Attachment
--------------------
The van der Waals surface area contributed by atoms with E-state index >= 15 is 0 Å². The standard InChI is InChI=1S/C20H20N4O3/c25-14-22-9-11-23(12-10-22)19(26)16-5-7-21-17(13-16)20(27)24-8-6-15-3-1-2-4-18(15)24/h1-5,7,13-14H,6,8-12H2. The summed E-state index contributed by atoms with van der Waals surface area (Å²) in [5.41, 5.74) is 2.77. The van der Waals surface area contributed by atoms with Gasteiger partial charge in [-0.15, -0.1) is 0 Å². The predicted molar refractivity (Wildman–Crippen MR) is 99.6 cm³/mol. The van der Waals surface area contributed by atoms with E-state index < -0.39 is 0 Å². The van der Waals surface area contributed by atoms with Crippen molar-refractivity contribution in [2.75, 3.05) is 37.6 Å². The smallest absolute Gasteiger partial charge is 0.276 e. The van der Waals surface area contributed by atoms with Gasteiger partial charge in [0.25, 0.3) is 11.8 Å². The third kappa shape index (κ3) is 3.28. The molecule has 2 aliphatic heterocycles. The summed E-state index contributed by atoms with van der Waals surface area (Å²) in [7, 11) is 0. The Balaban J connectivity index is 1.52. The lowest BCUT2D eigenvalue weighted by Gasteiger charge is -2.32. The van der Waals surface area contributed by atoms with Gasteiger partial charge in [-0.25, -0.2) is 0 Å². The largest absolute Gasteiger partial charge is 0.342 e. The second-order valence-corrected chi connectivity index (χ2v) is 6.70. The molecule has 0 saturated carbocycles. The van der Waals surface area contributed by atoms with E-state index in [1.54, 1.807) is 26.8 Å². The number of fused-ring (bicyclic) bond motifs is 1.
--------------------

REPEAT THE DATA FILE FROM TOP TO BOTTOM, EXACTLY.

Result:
The van der Waals surface area contributed by atoms with E-state index >= 15 is 0 Å². The standard InChI is InChI=1S/C20H20N4O3/c25-14-22-9-11-23(12-10-22)19(26)16-5-7-21-17(13-16)20(27)24-8-6-15-3-1-2-4-18(15)24/h1-5,7,13-14H,6,8-12H2. The summed E-state index contributed by atoms with van der Waals surface area (Å²) in [5.41, 5.74) is 2.77. The van der Waals surface area contributed by atoms with Gasteiger partial charge in [-0.15, -0.1) is 0 Å². The predicted molar refractivity (Wildman–Crippen MR) is 99.6 cm³/mol. The van der Waals surface area contributed by atoms with E-state index < -0.39 is 0 Å². The van der Waals surface area contributed by atoms with Crippen molar-refractivity contribution in [2.75, 3.05) is 37.6 Å². The smallest absolute Gasteiger partial charge is 0.276 e. The van der Waals surface area contributed by atoms with Gasteiger partial charge in [0.25, 0.3) is 11.8 Å². The third kappa shape index (κ3) is 3.28. The molecule has 2 aliphatic heterocycles. The summed E-state index contributed by atoms with van der Waals surface area (Å²) in [7, 11) is 0. The Balaban J connectivity index is 1.52. The lowest BCUT2D eigenvalue weighted by Gasteiger charge is -2.32. The van der Waals surface area contributed by atoms with Gasteiger partial charge in [-0.25, -0.2) is 0 Å². The largest absolute Gasteiger partial charge is 0.342 e. The second-order valence-corrected chi connectivity index (χ2v) is 6.70. The molecule has 0 saturated carbocycles. The van der Waals surface area contributed by atoms with E-state index in [1.54, 1.807) is 26.8 Å². The number of fused-ring (bicyclic) bond motifs is 1.